WASHINGTON — The U.S. Senate GOP and conservative groups have already started working on getting a new conservative justice appointed to the U.S. Supreme Court.
Politico reported late Wednesday afternoon that Judicial Crisis Network was beginning a seven-figure campaign on national cable and digital platforms intended to boost Trump’s. The effort will launch on Thursday and is aimed at putting moderate Senate Democrats in a tough spot before the election, less than a day after Kennedy’s announcement.
“President Trump has proven that he wants the best of the best on the Supreme Court. He appointed Justice Neil Gorsuch, a fair and independent justice, committed to the Constitution,” a narrator says in the ad. The ad then flashes to photos Democrats Senate Minority Leader Chuck Schumer (D-N.Y.), Minority Whip Dick Durbin (D-Ill.) and New Jersey Sen. Cory Booker and said that “extremists will lie and attack the nominee.”
Americans for Prosperity, funded by the Koch Brothers, are also prepared to put in $1 million or more if Trump selects a nominee in the mold of Gorsuch, an AFP official told Politico. The group will wait and see who Trump picks before launching such a campaign.
In a separate story, Politico also reported that the GOP was planning to “steamroll” Democrats to get the confirmation done as quickly as possible.
The Senate GOP is expected to execute a lightning strike confirmation despite their razor thin majority of 51 senators, which is effectively down to 50 as Sen. John McCain (R-Ariz.) recovers from brain cancer. But because of Senate Majority Leader Mitch McConnell’s rules change last year to push through Supreme Court Justice Neil Gorsuch, the GOP can unilaterally confirm a new justice without any Democratic support.
McConnell told reporters that the nominee will be confirmed before this fall; Senate Judiciary Chairman Chuck Grassley (R-Iowa) has said that historically it takes about two months on average from the time a president nominates a new justice to the time a Judiciary Committee hearing is held. What that means practically is the Senate is likely to have installed a firm conservative majority on the high court by the time voters go to the polls in November.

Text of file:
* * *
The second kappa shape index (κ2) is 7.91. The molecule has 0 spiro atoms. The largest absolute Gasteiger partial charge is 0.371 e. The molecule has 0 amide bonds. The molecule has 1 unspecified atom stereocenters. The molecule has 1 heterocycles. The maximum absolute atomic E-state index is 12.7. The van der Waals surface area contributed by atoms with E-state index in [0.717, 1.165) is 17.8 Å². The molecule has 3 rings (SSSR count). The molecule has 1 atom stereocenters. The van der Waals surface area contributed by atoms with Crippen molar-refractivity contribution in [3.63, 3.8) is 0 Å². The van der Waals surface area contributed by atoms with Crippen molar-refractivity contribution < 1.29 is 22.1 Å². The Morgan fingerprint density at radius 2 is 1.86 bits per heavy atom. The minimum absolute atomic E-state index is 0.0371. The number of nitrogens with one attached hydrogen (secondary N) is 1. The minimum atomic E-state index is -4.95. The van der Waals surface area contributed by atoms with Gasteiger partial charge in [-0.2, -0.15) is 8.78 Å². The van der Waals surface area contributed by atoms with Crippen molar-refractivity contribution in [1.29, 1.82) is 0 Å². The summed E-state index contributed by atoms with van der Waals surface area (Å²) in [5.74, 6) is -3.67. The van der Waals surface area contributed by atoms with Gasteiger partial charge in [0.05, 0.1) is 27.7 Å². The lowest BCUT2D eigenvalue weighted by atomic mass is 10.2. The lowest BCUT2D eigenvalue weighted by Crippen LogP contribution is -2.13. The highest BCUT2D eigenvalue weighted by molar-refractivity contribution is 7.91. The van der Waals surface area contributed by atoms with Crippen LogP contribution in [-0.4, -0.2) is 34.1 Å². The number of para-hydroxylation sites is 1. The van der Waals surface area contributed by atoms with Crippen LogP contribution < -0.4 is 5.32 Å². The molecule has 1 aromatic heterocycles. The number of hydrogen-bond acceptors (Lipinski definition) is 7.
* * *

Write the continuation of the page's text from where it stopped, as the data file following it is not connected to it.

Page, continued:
“The goal will be to get a conservative confirmed before the election,” said Sen. John Barrasso (R-Wyo.), the No. 4 GOP leader. “I’m delighted to see President Trump have another opportunity to appoint another Supreme Court justice. And I’m sure he’s going to appoint somebody just like Antonin Scalia and Neil Gorsuch.”
Sens. Susan Collins of Maine and Lisa Murkowski of Alaska, however, are both moderates and have bucked GOP leadership on past votes, such as repealing the ACA.
Senate Democrats can’t filibuster a nomination. That was eliminated by the GOP during the fight over Gorsuch.
UPDATE – 5 p.m., 6/27/2018:
The Hill reported that U.S. Senator Susan Collins said she would only vote to preserve precedent, including that set with Roe v. Wade.
From The Hill:
“I view Roe v. Wade as being settled law. It’s clearly precedent and I always look for judges who respect precedent,” Collins told reporters on Wednesday, referencing the Supreme Court decision that legalized abortion nationwide.
Her comments come after Justice Anthony Kennedy’s retirement announcement quickly reignited talk of a possible fight over abortion.
Kennedy had been the fifth vote for upholding Roe v. Wade, the landmark case that established the right to abortion in 1973.